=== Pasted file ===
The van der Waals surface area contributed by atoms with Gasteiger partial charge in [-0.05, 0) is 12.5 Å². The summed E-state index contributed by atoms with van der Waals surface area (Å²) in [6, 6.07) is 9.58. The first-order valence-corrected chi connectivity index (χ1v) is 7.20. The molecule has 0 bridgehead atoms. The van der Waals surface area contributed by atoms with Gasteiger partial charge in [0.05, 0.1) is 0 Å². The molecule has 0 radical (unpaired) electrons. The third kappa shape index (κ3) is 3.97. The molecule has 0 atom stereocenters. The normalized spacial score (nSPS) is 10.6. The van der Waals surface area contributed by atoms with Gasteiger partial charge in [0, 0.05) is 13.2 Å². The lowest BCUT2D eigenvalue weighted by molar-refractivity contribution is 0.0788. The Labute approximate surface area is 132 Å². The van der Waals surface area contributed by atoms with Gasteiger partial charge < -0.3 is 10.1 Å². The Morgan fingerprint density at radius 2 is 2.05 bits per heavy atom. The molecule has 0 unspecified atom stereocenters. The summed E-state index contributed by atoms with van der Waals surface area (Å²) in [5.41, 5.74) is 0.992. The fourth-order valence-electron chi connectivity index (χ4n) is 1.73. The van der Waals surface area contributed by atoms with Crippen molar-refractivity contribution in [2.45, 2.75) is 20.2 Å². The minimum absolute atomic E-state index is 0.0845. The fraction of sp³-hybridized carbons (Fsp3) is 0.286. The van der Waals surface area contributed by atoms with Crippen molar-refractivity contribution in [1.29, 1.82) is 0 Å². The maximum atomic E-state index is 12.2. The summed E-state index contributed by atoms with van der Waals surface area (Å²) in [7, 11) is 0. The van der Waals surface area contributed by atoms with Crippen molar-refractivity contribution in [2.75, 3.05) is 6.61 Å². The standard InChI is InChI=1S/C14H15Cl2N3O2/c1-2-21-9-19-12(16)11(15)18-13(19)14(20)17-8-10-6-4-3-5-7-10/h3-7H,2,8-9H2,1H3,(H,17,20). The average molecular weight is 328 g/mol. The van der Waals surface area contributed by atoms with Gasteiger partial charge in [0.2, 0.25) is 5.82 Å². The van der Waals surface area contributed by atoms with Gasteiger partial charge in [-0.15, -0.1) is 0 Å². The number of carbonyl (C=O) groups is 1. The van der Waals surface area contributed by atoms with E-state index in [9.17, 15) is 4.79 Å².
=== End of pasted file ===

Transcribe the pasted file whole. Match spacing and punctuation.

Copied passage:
The van der Waals surface area contributed by atoms with Gasteiger partial charge in [-0.05, 0) is 12.5 Å². The summed E-state index contributed by atoms with van der Waals surface area (Å²) in [6, 6.07) is 9.58. The first-order valence-corrected chi connectivity index (χ1v) is 7.20. The molecule has 0 bridgehead atoms. The van der Waals surface area contributed by atoms with Gasteiger partial charge in [0.05, 0.1) is 0 Å². The molecule has 0 radical (unpaired) electrons. The third kappa shape index (κ3) is 3.97. The molecule has 0 atom stereocenters. The normalized spacial score (nSPS) is 10.6. The van der Waals surface area contributed by atoms with Gasteiger partial charge in [0, 0.05) is 13.2 Å². The lowest BCUT2D eigenvalue weighted by molar-refractivity contribution is 0.0788. The Labute approximate surface area is 132 Å². The van der Waals surface area contributed by atoms with Gasteiger partial charge < -0.3 is 10.1 Å². The Morgan fingerprint density at radius 2 is 2.05 bits per heavy atom. The molecule has 0 unspecified atom stereocenters. The summed E-state index contributed by atoms with van der Waals surface area (Å²) in [5.41, 5.74) is 0.992. The fourth-order valence-electron chi connectivity index (χ4n) is 1.73. The van der Waals surface area contributed by atoms with Crippen molar-refractivity contribution in [2.45, 2.75) is 20.2 Å². The minimum absolute atomic E-state index is 0.0845. The fraction of sp³-hybridized carbons (Fsp3) is 0.286. The van der Waals surface area contributed by atoms with Crippen molar-refractivity contribution in [1.29, 1.82) is 0 Å². The maximum atomic E-state index is 12.2. The summed E-state index contributed by atoms with van der Waals surface area (Å²) in [7, 11) is 0. The van der Waals surface area contributed by atoms with Crippen molar-refractivity contribution in [2.75, 3.05) is 6.61 Å². The standard InChI is InChI=1S/C14H15Cl2N3O2/c1-2-21-9-19-12(16)11(15)18-13(19)14(20)17-8-10-6-4-3-5-7-10/h3-7H,2,8-9H2,1H3,(H,17,20). The average molecular weight is 328 g/mol. The van der Waals surface area contributed by atoms with Gasteiger partial charge in [0.2, 0.25) is 5.82 Å². The van der Waals surface area contributed by atoms with Gasteiger partial charge in [-0.15, -0.1) is 0 Å². The number of carbonyl (C=O) groups is 1. The van der Waals surface area contributed by atoms with E-state index in [9.17, 15) is 4.79 Å².